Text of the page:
Sunday, November 17, 2013

Three from The Detection Club

By The Detection Club.
1983. 184 pages.
By The Detection Club.
Hodder & Stoughton.
1931. 351 pages.
Martin Edwards (DO YOU WRITE UNDER YOUR OWN NAME?, 27 March 2009) reviews a novella derived from a radio broadcast concocted by the members of The Detection Club:
One great strength is the quality of the writing. In Golden Age detection terms, the authors really were the cream of the crop: Agatha Christie, Freeman Wills Crofts, E. C. Bentley and Anthony Berkeley among them. Dorothy L. Sayers kicked off the story and also finished it, and everyone else also wrote two chapters each.
For more about The Detection Club, go here.

The Club also produced THE FLOATING ADMIRAL:
Given that this is a single novel written by thirteen authors without direction, it is surprisingly successful. With the exception of G. K. Chesterton, it is stylistically coherent, and the plot complications arise naturally out of the characters and situation . . . so that the plot is coherent and the murderer's identity, under the skilful handling of Anthony Berkeley, properly inevitable. — Nick Fuller, GAD Wiki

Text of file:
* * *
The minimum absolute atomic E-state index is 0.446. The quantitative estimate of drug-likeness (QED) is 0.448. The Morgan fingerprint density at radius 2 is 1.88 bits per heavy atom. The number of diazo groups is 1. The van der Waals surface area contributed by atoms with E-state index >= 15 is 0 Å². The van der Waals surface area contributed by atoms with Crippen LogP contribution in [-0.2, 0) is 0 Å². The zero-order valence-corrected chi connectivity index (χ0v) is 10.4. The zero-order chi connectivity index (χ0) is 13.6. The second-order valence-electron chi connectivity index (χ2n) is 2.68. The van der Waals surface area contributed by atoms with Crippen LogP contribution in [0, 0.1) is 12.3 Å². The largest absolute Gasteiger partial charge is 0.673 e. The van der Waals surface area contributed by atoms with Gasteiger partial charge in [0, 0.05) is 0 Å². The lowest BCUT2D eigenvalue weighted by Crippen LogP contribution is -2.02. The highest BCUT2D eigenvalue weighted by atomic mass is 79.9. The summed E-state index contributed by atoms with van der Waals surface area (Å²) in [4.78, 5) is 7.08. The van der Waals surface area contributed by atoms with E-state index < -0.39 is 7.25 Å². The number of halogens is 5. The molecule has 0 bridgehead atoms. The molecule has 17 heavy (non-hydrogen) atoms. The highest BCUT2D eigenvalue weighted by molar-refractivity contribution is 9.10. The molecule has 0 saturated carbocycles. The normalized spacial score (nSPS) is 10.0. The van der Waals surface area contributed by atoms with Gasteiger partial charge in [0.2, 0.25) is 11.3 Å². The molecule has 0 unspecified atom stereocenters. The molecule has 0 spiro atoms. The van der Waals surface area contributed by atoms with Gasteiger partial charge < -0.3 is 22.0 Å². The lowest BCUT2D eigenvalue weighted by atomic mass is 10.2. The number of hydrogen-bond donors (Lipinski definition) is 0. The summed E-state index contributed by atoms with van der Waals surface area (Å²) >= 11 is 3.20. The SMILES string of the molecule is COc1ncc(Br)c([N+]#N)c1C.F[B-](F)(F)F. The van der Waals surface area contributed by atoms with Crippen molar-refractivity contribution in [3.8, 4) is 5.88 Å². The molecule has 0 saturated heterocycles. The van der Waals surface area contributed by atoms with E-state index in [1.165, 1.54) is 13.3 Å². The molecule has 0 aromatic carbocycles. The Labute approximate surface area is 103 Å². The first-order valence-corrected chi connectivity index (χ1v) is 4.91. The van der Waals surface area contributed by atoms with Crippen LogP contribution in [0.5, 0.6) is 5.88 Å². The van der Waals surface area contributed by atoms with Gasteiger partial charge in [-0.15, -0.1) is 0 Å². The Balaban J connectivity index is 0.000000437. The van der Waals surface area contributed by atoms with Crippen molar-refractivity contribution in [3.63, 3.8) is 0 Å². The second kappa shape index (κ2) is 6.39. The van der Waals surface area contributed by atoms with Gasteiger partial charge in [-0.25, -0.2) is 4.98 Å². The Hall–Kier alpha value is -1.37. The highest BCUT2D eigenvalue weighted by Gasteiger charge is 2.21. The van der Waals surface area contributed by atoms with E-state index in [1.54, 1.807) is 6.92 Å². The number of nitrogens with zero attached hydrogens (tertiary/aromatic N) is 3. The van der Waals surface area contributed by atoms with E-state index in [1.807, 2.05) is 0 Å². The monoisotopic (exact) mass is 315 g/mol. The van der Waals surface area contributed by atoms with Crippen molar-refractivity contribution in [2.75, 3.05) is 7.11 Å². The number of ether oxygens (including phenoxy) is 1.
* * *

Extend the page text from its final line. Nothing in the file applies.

Judged as a decent mystery it is - IMO - a near complete failure - but it remains of great interest to all fans of British GA writing because of the authors involved. — NickH, GAD Wiki
 For more details, go to these spoiler-free Wikipedia articles here and here.

Category: Detective fiction

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